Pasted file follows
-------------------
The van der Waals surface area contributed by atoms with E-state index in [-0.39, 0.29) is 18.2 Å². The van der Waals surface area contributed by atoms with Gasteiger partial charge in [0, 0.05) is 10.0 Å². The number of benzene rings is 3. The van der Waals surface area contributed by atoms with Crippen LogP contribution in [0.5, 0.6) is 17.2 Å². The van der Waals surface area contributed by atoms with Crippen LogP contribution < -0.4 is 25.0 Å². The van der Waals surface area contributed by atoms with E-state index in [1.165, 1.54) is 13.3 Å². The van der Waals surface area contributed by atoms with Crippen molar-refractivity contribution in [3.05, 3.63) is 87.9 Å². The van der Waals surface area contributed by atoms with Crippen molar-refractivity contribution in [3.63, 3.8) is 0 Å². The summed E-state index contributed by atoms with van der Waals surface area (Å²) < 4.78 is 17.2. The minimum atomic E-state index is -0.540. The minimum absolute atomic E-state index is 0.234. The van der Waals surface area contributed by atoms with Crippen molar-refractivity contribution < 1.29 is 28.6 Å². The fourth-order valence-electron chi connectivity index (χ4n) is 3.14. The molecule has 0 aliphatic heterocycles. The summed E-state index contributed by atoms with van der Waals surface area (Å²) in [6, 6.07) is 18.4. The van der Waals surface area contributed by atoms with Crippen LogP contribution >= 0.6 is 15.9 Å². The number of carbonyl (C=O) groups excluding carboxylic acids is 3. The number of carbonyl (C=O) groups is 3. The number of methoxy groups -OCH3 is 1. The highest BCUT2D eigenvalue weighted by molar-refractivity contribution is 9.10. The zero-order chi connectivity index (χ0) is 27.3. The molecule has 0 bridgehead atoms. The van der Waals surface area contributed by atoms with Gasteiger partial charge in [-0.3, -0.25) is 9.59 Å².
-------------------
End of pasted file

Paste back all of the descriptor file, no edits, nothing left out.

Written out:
The van der Waals surface area contributed by atoms with E-state index in [-0.39, 0.29) is 18.2 Å². The van der Waals surface area contributed by atoms with Gasteiger partial charge in [0, 0.05) is 10.0 Å². The number of benzene rings is 3. The van der Waals surface area contributed by atoms with Crippen LogP contribution in [0.5, 0.6) is 17.2 Å². The van der Waals surface area contributed by atoms with Crippen LogP contribution < -0.4 is 25.0 Å². The van der Waals surface area contributed by atoms with E-state index in [1.165, 1.54) is 13.3 Å². The van der Waals surface area contributed by atoms with Crippen molar-refractivity contribution in [3.05, 3.63) is 87.9 Å². The van der Waals surface area contributed by atoms with Crippen molar-refractivity contribution in [3.63, 3.8) is 0 Å². The summed E-state index contributed by atoms with van der Waals surface area (Å²) < 4.78 is 17.2. The minimum atomic E-state index is -0.540. The minimum absolute atomic E-state index is 0.234. The van der Waals surface area contributed by atoms with Crippen molar-refractivity contribution < 1.29 is 28.6 Å². The fourth-order valence-electron chi connectivity index (χ4n) is 3.14. The molecule has 0 aliphatic heterocycles. The summed E-state index contributed by atoms with van der Waals surface area (Å²) in [6, 6.07) is 18.4. The van der Waals surface area contributed by atoms with Crippen LogP contribution >= 0.6 is 15.9 Å². The number of carbonyl (C=O) groups excluding carboxylic acids is 3. The number of carbonyl (C=O) groups is 3. The number of methoxy groups -OCH3 is 1. The highest BCUT2D eigenvalue weighted by molar-refractivity contribution is 9.10. The zero-order chi connectivity index (χ0) is 27.3. The molecule has 0 bridgehead atoms. The van der Waals surface area contributed by atoms with Gasteiger partial charge in [-0.3, -0.25) is 9.59 Å².